Published in The Nation on Friday 24th April 2015
Written by Clement Manjaalera, Lilongwe Wildlife Trust


IMG_8800The decision to postpone the ivory burn earlier this month caused heated debate, with many commentators missing the point.  The internet was set alight with calls to cash in on the apparent ‘millions’ that Malawi could make from selling instead of burning its ivory but, quite simply, the ivory in question is worth absolutely nothing to Malawi. To be sold it would have to be laundered illegally and international law broken – and a legal sale is never going to happen.

Destroying the ivory stockpiles will put it out of economic use, carrying the message that elephants are not a commodity that should be harvested for their tusks.  A sale does the opposite, de-valuing wildlife in relation to its importance to tourism and thus the economy.  A sale would also break three international declarations signed by Malawi in the past year which commit to a hard line against the ivory trade, thus undermining international collaboration and conservation efforts.

As the Minister of Tourism pointed out in an interview at the weekend, ivory only holds value to criminals.  An illegal sale would be like taking a haul of confiscated cocaine and deciding not to destroy it but to sell it back into the black market.  However it is not the same as selling impounded vehicles since vehicles in themselves are not illegal and do not on any level represent the evils of either cocaine or ivory.  What’s more, talk of raising cash from a sale is circumventing international law and does not help Malawi’s reputation given the recent Cashgate scandal.

Some have argued for inaction, for storage until a later date when markets may once again become legal.  However CITES (the Convention on International Trade in Endangered Species of Wild Fauna and Flora) will never allow seized ivory to be sold.  Only a tiny fraction of Malawi’s stockpile is from natural deaths or problem animal control and even this would not be considered for a sale due to Malawi’s lack of data and a rapidly declining population.  Therefore there is no legal money to be made for investment into humanitarian or wildlife related causes.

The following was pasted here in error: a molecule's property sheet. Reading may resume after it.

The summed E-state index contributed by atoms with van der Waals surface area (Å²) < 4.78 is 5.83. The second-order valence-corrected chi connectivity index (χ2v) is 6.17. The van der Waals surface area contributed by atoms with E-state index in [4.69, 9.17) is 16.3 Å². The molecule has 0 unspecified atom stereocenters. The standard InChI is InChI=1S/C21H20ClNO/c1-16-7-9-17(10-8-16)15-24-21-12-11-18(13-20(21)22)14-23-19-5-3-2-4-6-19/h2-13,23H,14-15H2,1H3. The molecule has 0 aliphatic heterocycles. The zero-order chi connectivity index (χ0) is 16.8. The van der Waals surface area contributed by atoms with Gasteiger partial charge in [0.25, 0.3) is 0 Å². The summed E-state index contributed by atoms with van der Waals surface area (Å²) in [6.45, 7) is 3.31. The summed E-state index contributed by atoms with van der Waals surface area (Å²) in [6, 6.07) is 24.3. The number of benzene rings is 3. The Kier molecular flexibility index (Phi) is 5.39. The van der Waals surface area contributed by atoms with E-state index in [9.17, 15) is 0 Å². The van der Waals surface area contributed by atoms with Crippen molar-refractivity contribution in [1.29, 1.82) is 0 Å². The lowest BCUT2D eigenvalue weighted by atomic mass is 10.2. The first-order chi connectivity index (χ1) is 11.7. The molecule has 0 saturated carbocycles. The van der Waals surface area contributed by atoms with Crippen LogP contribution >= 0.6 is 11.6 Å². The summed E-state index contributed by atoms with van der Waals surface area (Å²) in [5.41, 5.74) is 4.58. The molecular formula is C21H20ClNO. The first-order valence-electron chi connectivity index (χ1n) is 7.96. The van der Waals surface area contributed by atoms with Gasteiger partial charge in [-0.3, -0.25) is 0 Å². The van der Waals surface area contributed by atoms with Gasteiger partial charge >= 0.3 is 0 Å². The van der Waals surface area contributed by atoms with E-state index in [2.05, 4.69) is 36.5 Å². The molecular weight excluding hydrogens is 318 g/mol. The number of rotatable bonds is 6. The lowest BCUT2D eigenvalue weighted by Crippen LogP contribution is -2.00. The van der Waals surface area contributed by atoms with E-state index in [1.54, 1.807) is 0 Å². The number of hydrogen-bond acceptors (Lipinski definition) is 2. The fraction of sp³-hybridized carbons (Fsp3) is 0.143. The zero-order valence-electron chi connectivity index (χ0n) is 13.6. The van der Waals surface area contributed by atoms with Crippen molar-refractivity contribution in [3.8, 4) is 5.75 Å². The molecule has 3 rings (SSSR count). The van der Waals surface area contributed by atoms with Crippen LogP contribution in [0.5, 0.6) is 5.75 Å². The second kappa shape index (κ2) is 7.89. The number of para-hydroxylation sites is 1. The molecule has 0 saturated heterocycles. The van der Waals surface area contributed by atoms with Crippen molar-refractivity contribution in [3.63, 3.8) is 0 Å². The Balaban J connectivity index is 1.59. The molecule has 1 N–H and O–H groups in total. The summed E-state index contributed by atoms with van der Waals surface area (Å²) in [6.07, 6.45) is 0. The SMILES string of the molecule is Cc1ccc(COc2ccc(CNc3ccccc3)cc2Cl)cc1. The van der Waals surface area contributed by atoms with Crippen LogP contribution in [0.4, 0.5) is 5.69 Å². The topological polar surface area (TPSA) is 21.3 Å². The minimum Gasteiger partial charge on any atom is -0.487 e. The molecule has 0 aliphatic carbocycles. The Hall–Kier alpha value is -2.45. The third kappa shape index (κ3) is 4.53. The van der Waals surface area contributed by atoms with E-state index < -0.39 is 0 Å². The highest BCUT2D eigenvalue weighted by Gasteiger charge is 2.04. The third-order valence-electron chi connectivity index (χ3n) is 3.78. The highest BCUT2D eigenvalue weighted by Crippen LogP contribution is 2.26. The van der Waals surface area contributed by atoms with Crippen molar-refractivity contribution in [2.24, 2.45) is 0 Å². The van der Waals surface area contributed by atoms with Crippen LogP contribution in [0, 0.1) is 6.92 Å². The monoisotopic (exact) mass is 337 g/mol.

In fact CITES is highly unlikely to entertain any other one-off legal sales for any countries, given that these acts have been held responsible for the unprecedented increase in poaching worldwide.   The international commercial trade in ivory was officially banned in 1989 by CITES and since then two ‘one-off’ sales were allowed.  Rather than flood the market and reduce demand, the sales only encouraged poachers and traffickers to increase their criminal activity, exploiting easily crossed lines between the illegal and legal markets, and bear in mind we are not talking subsistence poaching.  It is no secret that an estimated 90% of profits from the illegal ivory trade end up in the hands of organised criminal syndicates and terrorist groups.

Keeping ivory in storage represents a major security risk, as there are criminals and corrupt people who do not respect the law and will target the stockpiles for their own ends.  The cost of securing the stockpile against theft is a significant burden to the government, money which could instead be invested in anti-poaching and scout security. If all or some of the ivory is stolen or goes missing then Malawi’s reputation will be tarnished, as the amount of ivory has been independently audited and the world knows exactly what is held in those stockpiles down to the last kilogram.

The value is in our elephants and not their ivory, and knowing that the ivory trade will undoubtedly lead to the extinction of Africa’s most majestic species in the next ten years, surely we should want no part?  Elephants are worth 76 times to tourism versus the value of their ivory, and remember this value is only relevant on an illegal market only accessible to criminals. That doesn’t even touch on an elephant’s worth to biodiversity and ecosystems, and thus agriculture and human health – a discussion for another day.

This is no time for half measures.  Beyond the sensationalist million dollar headlines there is a wildlife crisis and we need to act now.  There are many in Malawi who are taking the fight against wildlife crime very seriously and the results are beginning to show.  In just one year, there have been stiffer sentences, better inter-agency cooperation and the reviewing of wildlife acts.  I personally applaud the Government’s continued commitment to reject the ivory trade and burn the ivory stockpiles.